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Storm Prep

When a thunderstorm forms up north of here and spreads out over the canyon, it usually ends up being pretty severe. One is building as I write. When it releases its moisture it may come down at a slant and accompanying lightning will be close with thunder instant and deafening. It pays to be prepared for these sort of storms, a lesson I learned the hard way.

Several years ago a pair of storms like this one produced a lot of lightning with a strike from each storm hitting the solar power system. Fortunately all of the DC breakers I had installed that were supposed to trip did, and the ground bindings and lightning arrestors soaked up sufficient initial burst current to prevent damage to critical components. I was impressed (thank you Midnite Solar!). Two years later the generator failed, possibly from lightning-strike related damage. Hard to tell, but bad news no matter the how and why. Without a generator I couldn't pump the water well to fill the cistern. Without water, I would not be able to survive. I had to do something fast. Luckily I had just completely filled the cistern before the generator conked out. This was in late January so after Googling around for the nearest place I could get a new generator I found I would have to wait a full month for them to get it in stock. This turned out to be a good thing because I was forced to go into extreme water rationing mode to make 500 gallons last a full month. I had always wondered how long I could last on one cistern full if I had to. Succeeding at this exercise in water use frugality, I then had to make a run through a moderate blizzard at the end of February north to Raton to pick up the generator. I was still feeling weak recovering from a bout with influenza, and it was a harrowing experience, but I made it up to Raton and back through the steadily developing blizzard okay and installed the new generator the next day without any complications. It's still working fine three years later and I learned my lesson to be more prepared for such emergencies. A second one of identical make and model sits in storage still in the box, ready for use if this sort of thing ever happens again.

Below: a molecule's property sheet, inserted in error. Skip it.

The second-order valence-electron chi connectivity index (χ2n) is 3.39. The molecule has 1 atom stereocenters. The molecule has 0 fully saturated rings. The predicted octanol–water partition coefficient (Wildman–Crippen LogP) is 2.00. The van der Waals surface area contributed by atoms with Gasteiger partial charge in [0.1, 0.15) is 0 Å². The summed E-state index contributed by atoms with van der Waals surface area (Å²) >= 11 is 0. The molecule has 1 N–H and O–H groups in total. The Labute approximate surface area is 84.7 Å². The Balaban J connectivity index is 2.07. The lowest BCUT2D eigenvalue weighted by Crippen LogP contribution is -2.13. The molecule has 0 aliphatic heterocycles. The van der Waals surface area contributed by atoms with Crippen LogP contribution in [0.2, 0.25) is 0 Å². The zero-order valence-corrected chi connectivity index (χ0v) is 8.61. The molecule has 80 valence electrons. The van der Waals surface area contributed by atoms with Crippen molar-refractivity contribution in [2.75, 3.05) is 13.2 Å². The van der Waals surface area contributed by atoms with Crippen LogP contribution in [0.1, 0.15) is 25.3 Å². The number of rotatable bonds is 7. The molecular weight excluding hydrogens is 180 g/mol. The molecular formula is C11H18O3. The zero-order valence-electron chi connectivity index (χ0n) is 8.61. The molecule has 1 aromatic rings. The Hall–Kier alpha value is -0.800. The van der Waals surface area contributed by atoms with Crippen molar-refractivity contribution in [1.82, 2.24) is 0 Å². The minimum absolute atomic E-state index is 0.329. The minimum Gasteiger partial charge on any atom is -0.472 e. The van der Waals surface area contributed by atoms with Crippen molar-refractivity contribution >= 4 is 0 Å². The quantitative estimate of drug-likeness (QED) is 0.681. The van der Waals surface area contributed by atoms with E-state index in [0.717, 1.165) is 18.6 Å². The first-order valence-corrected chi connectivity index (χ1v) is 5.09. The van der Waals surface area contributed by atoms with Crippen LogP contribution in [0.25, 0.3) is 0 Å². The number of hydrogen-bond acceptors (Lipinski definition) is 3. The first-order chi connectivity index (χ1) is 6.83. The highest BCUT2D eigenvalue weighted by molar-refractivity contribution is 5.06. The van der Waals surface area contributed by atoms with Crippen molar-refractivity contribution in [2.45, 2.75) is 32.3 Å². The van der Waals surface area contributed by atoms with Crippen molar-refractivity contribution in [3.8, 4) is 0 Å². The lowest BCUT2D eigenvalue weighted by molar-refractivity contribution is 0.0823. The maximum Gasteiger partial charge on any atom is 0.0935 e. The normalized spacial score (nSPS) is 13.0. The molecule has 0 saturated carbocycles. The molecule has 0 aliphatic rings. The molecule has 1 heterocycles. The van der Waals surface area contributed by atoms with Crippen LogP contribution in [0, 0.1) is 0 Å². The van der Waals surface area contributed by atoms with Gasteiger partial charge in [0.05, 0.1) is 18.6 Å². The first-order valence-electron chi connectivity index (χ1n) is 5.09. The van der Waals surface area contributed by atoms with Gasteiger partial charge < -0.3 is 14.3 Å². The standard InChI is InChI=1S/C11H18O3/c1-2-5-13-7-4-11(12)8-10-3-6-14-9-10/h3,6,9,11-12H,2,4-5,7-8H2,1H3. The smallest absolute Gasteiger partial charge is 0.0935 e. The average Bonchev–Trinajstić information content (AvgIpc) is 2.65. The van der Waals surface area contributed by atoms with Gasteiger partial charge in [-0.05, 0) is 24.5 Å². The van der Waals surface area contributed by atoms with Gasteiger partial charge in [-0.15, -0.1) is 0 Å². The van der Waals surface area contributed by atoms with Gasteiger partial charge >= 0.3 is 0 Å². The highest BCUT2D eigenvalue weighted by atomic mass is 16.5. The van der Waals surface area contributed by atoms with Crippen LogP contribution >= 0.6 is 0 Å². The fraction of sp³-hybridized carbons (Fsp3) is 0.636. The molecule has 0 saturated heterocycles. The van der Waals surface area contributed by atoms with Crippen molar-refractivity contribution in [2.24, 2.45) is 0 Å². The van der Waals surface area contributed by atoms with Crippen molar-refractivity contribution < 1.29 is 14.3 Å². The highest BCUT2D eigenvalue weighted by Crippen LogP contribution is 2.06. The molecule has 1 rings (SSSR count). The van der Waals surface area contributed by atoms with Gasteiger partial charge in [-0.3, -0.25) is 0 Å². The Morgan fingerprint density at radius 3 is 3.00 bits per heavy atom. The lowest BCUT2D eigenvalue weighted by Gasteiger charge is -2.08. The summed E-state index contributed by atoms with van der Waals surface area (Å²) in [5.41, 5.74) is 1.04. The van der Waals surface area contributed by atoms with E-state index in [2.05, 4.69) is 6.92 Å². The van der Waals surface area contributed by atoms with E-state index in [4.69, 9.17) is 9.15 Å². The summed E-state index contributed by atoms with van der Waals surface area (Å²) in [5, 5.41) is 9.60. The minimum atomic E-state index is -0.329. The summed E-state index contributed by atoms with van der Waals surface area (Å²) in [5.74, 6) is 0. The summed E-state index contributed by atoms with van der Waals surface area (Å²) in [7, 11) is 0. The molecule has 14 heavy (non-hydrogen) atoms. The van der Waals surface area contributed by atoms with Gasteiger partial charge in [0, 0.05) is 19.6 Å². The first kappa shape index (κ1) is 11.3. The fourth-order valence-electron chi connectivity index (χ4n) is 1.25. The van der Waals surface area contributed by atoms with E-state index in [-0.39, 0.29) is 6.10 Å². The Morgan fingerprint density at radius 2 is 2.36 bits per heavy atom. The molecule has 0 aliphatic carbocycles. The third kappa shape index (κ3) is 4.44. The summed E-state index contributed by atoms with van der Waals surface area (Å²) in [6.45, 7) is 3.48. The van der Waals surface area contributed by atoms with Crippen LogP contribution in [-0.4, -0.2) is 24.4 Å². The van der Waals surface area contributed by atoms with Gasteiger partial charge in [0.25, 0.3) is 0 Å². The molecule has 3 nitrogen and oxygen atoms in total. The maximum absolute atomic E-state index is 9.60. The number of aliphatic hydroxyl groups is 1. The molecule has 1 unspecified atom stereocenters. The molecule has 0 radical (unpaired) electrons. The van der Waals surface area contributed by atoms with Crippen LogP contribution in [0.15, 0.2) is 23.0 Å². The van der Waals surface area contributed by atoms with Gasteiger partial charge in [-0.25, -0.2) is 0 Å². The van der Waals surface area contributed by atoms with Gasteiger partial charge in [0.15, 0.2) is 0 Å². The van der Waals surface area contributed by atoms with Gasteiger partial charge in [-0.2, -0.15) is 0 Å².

Thunder is nearer now. The storm is about to begin.

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